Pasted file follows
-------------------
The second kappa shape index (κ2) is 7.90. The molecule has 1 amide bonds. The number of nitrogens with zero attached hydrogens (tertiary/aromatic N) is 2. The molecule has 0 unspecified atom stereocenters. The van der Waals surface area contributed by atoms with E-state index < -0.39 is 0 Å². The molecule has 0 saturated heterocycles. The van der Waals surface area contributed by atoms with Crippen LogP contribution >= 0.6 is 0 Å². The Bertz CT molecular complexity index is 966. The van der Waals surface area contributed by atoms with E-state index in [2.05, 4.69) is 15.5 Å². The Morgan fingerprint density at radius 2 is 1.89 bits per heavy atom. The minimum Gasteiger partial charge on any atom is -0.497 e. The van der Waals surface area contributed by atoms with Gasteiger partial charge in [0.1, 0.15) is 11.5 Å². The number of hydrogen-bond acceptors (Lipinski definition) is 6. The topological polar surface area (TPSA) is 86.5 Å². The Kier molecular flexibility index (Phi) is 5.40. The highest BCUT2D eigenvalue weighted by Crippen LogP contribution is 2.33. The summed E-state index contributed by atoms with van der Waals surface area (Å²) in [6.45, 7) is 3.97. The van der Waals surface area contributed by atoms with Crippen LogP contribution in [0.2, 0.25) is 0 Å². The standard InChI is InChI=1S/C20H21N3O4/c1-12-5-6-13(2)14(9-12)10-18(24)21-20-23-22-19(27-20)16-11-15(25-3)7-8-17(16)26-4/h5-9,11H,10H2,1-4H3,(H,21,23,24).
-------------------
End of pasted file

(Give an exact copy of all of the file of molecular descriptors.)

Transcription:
The second kappa shape index (κ2) is 7.90. The molecule has 1 amide bonds. The number of nitrogens with zero attached hydrogens (tertiary/aromatic N) is 2. The molecule has 0 unspecified atom stereocenters. The van der Waals surface area contributed by atoms with E-state index < -0.39 is 0 Å². The molecule has 0 saturated heterocycles. The van der Waals surface area contributed by atoms with Crippen LogP contribution >= 0.6 is 0 Å². The Bertz CT molecular complexity index is 966. The van der Waals surface area contributed by atoms with E-state index in [2.05, 4.69) is 15.5 Å². The Morgan fingerprint density at radius 2 is 1.89 bits per heavy atom. The minimum Gasteiger partial charge on any atom is -0.497 e. The van der Waals surface area contributed by atoms with Gasteiger partial charge in [0.1, 0.15) is 11.5 Å². The number of hydrogen-bond acceptors (Lipinski definition) is 6. The topological polar surface area (TPSA) is 86.5 Å². The Kier molecular flexibility index (Phi) is 5.40. The highest BCUT2D eigenvalue weighted by Crippen LogP contribution is 2.33. The summed E-state index contributed by atoms with van der Waals surface area (Å²) in [6.45, 7) is 3.97. The van der Waals surface area contributed by atoms with Crippen LogP contribution in [0.2, 0.25) is 0 Å². The standard InChI is InChI=1S/C20H21N3O4/c1-12-5-6-13(2)14(9-12)10-18(24)21-20-23-22-19(27-20)16-11-15(25-3)7-8-17(16)26-4/h5-9,11H,10H2,1-4H3,(H,21,23,24).